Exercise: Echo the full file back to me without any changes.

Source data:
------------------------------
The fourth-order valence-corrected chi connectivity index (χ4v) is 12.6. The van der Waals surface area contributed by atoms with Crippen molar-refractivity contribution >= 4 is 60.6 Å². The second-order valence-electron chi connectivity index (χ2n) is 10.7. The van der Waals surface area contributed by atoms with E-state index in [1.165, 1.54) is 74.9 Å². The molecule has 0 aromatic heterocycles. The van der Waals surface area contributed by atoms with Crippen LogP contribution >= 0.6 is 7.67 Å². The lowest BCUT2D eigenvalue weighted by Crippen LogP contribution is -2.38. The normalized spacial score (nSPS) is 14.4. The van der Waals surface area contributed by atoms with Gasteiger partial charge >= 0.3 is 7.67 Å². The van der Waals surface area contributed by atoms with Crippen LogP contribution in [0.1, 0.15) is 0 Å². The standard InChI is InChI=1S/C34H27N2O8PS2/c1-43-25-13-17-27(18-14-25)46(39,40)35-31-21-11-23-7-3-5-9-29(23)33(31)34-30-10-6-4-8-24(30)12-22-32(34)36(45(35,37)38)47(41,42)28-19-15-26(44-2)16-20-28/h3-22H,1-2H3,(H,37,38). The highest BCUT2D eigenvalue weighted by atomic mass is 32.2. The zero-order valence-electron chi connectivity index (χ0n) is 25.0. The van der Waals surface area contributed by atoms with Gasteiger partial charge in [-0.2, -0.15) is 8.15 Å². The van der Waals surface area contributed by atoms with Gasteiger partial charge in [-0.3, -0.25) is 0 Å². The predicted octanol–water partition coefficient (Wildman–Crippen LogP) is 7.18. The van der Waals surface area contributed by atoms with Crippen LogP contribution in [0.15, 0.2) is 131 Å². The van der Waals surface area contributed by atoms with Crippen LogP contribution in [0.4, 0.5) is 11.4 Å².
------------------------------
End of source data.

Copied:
The fourth-order valence-corrected chi connectivity index (χ4v) is 12.6. The van der Waals surface area contributed by atoms with Crippen molar-refractivity contribution >= 4 is 60.6 Å². The second-order valence-electron chi connectivity index (χ2n) is 10.7. The van der Waals surface area contributed by atoms with E-state index in [1.165, 1.54) is 74.9 Å². The molecule has 0 aromatic heterocycles. The van der Waals surface area contributed by atoms with Crippen LogP contribution >= 0.6 is 7.67 Å². The lowest BCUT2D eigenvalue weighted by Crippen LogP contribution is -2.38. The normalized spacial score (nSPS) is 14.4. The van der Waals surface area contributed by atoms with Gasteiger partial charge >= 0.3 is 7.67 Å². The van der Waals surface area contributed by atoms with Crippen LogP contribution in [0.1, 0.15) is 0 Å². The standard InChI is InChI=1S/C34H27N2O8PS2/c1-43-25-13-17-27(18-14-25)46(39,40)35-31-21-11-23-7-3-5-9-29(23)33(31)34-30-10-6-4-8-24(30)12-22-32(34)36(45(35,37)38)47(41,42)28-19-15-26(44-2)16-20-28/h3-22H,1-2H3,(H,37,38). The highest BCUT2D eigenvalue weighted by atomic mass is 32.2. The zero-order valence-electron chi connectivity index (χ0n) is 25.0. The van der Waals surface area contributed by atoms with Gasteiger partial charge in [-0.2, -0.15) is 8.15 Å². The van der Waals surface area contributed by atoms with Gasteiger partial charge in [-0.3, -0.25) is 0 Å². The predicted octanol–water partition coefficient (Wildman–Crippen LogP) is 7.18. The van der Waals surface area contributed by atoms with Crippen LogP contribution in [0.15, 0.2) is 131 Å². The van der Waals surface area contributed by atoms with Crippen LogP contribution in [0.4, 0.5) is 11.4 Å².